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Hong Kong IP Dispute Resolution Called “Efficient, Expert-driven, Equitable”

Issued: September 28 2018

As IP owners and practitioners prepare for changes to the patent and trademark protection is sought in Hong Kong, local barrister Benny Lo gave Asia IP’s Michelle Ko an insider’s look at the changes.

Asia IP: What in your opinion are some of the most important legal and business developments in Hong Kong and the region that impact IP owners and IP practitioners operating in Hong Kong?

Dr. Benny Lo: It has been a wonderfully busy time for government officials, legislators, regulators and professionals working in the IP scene in Hong Kong. The city is the lucky host to exciting recent developments that would impact upon the way IP owners and practitioners operate locally and internationally, both in the short term and long term.

Original Grant Patents and the Madrid Protocol

Beginning with IP protection, investors are preparing soup to nuts for imminent changes of significance in the way patent and trademark protection may be sought in Hong Kong.

The passing of the Patents (Amendment) Ordinance in June 2016 means that inventors will soon have the additional option of directly filing for a standard patent by original grant (OGP) without first obtaining a patent from Mainland China, the UK or the EPO (designating UK) under Hong Kong’s existing “reregistration” system.

Substantive examination of OGP applications will be conducted, and substantive examination of a short-term patent may also be requested post-grant. The new law also envisages future regulation of the provision of patent agency or patent attorney services in Hong Kong. In the interim, unlawful use of titles that imply a legal or government-endorsed qualification granted for approving the provision of patent agency services in Hong Kong will be made a criminal offence punishable by a fine.

With the roll-out of the OGP system still in its final stages, it is probably a little early to speculate its likely uptake. But it is clear that the OGP system alongside the re-registration system would offer a favourable choice for businesses, particularly SMEs, who may wish to file for patent protection only (or to file first) in Hong Kong.

Another development still waiting to be hatched is the government’s decision in early 2017 to implement the Madrid Protocol in Hong Kong. Under the Madrid system, which is administered by the International Bureau of the World Intellectual Property Organization (WIPO), trademark applicants from one contracting state can file a single international application, paying only one set of fees, to obtain a trademark registration in other contracting state(s). This is not currently possible in Hong Kong, which operates a jurisdiction-specific trademark system managed by the Hong Kong Trade Mark Registry.

The introduction of the Madrid system would make it easier for trademark owners or their agents to manage post-registration matters concerning trademark portfolio in different contracting states through a simple procedure via WIPO and the payment of one fee. It is expected that the Madrid system will finally break out of its shell here in four to five years’ time.

Corporate Financing: Biotechnology Foresight

Moving from IP protection to corporate financing, in April 2018, the Hong Kong Stock Exchange adopted new rules that broaden Hong Kong’s existing listing regime and enable companies in emerging and innovative sectors to apply for listing. IP practitioners may be eagerly eyeing the new Chapter 18A of the Main Board Listing Rules, which permits a pre-revenue biotech company to apply for listing even if it has yet to meet any of the Main Board financial eligibility tests on profits, cash flow, revenue, etc. Suitable safeguards are in place to protect investors – by requiring the applicant to satisfy minimum financial criteria and to demonstrate, through public disclosure, details of its product portfolio, patents and other forms of IP rights granted and applied for, its experience and expertise on research and development, and risks from clinical trials and product approval.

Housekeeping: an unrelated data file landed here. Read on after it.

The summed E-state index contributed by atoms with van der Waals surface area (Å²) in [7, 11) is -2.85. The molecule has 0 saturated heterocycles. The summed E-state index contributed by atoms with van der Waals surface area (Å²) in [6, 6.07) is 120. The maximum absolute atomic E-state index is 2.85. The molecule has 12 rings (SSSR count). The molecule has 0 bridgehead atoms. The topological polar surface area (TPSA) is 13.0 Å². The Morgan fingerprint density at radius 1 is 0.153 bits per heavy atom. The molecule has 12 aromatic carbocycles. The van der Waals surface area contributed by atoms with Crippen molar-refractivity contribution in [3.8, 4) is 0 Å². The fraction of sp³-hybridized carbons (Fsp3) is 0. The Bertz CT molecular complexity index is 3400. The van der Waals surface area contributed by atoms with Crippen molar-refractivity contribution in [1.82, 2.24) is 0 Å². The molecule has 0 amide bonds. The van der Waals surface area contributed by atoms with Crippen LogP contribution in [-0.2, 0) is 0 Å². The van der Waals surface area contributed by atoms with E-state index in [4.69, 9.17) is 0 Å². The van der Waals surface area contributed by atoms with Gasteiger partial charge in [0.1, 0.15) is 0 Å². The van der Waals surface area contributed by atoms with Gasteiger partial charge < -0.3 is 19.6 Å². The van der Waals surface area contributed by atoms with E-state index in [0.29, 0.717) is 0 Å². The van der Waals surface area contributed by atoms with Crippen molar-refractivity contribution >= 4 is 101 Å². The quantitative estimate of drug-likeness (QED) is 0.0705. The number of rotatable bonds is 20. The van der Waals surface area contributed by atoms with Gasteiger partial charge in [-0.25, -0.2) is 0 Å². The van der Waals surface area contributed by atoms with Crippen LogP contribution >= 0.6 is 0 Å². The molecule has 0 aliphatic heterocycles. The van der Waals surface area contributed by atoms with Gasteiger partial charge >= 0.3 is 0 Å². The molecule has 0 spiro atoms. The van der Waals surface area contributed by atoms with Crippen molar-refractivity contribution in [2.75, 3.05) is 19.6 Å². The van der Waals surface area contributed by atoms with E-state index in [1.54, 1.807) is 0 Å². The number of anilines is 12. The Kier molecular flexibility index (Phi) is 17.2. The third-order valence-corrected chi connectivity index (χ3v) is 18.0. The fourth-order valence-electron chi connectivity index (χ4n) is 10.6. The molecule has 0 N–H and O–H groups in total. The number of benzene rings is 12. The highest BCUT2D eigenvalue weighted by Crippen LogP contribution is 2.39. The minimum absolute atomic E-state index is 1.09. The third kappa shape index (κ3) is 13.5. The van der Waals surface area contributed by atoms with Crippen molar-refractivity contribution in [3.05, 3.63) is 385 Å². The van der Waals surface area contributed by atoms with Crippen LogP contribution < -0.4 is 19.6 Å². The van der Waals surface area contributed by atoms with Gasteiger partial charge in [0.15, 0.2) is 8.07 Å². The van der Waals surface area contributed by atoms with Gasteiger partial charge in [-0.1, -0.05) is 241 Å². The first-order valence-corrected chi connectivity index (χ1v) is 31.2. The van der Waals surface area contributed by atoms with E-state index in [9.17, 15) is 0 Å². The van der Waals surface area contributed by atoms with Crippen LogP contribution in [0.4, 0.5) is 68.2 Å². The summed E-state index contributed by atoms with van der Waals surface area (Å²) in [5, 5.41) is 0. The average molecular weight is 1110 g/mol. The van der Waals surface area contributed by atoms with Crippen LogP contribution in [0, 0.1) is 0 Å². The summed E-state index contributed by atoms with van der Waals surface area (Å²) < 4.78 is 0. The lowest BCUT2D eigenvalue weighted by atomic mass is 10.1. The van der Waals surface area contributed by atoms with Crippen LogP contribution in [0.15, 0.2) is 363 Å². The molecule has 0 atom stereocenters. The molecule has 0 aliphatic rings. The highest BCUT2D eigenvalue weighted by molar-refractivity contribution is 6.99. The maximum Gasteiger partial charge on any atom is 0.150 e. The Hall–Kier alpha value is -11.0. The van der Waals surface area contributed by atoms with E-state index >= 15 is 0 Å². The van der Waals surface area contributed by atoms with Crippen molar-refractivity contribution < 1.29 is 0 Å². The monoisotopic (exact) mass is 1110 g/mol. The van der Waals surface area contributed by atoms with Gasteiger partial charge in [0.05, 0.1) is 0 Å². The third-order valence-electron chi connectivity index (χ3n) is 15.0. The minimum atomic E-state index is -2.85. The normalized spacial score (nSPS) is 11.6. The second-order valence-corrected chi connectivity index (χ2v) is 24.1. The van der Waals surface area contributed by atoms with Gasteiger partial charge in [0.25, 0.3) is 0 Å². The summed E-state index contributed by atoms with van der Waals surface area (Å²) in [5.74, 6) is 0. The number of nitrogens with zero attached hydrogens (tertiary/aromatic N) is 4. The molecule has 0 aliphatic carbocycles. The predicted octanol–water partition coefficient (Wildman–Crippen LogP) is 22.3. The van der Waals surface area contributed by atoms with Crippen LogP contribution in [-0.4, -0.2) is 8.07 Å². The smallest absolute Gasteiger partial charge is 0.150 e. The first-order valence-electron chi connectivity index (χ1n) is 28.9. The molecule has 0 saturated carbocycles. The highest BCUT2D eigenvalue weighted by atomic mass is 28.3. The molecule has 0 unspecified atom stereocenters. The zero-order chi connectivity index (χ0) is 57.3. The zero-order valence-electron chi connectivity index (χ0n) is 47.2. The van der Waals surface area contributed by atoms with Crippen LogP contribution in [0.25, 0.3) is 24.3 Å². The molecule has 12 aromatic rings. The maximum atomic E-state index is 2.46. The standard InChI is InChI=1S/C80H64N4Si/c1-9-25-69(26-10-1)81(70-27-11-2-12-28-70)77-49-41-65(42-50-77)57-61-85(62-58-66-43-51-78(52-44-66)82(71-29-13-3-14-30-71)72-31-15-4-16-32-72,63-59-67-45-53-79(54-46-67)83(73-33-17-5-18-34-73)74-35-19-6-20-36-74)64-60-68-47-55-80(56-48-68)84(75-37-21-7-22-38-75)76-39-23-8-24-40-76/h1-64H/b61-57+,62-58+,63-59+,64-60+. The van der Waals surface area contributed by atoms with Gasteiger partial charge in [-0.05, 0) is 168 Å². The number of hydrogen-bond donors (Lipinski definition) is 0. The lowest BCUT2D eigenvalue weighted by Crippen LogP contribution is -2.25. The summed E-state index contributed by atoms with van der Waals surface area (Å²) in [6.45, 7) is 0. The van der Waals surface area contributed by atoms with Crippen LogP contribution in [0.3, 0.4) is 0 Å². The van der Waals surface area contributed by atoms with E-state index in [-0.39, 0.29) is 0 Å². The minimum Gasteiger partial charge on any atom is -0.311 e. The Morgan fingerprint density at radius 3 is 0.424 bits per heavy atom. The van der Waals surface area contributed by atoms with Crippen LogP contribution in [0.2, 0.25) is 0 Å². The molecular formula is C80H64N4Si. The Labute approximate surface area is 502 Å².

With advancements in genetic engineering, I have no doubt that new biologics will continue to emerge as effective and refined therapeutic or diagnostic agents, engineered antibodies for targeted cancer therapy being a prime example. Indeed, Hong Kong’s status as a premier listing hub coupled with the development of China and the Greater Bay Area may well start the engines of a new biotech powerhouse. IP practitioners, alongside other professionals, are well-placed to assist up-andcoming biotech companies in steering through the listing process to obtain the needed funding, and walk the steps towards curing cancer, so to say.

Arbitration of IP Disputes

Finally, on the dispute resolution front, in January 2018, amendments to the Hong Kong Arbitration Ordinance clarified that all aspects of an IP right of any nature may be the subject of arbitration, and that an arbitration award involving an IP right dispute will not be set aside or refused enforcement simply because it relates to such a dispute. This in my view is a muchawaited development for IP holders and practitioners alike. Not only does it pin arbitration firmly on the map as a reliable and speedy option for resolving domestic and international IP disputes in Hong Kong, it so happens to be a perfect match with the government’s ongoing initiative to position, develop and promote the city as a premier IP trading and dispute resolution hub and a centre for innovation and technology in the region.

AIP: Can you share a few IP-related cases you’ve handled that you believe imparts interesting takeaways for IP owners?

BL: The tribunal’s technical expertise is an oft-cited benefit of referring disputes to arbitration instead of litigation. Another benefit is plain speed.

Not Too Late to Agree to Arbitrate

In one case in which I was counsel for the defence, a local biotech company offering non-invasive prenatal testing services sought an interim injunction from the court against my client, a competitor, alleging patent infringement. The case involved highly technical subject matter, which is relatively rare for the Hong Kong courts. Parties filed reams of factual and expert evidence on issues of prior art and inventiveness. It took the application seven months before reaching a hearing, which lasted over four days. It took another two months for the decision to be delivered.

While the parties were not in a pre-existing contractual relationship, it was still open for them to enter into a post-dispute agreement to submit the case to arbitration. With the wealth of arbitrators with IP specialist knowledge in Hong Kong, and the possibility of skipping the court’s crowded waiting list, the application could have been resolved much earlier and efficiently in arbitration. I believe this is something parties in cases of this nature should generally consider, regardless of their other differences as a dispute arises.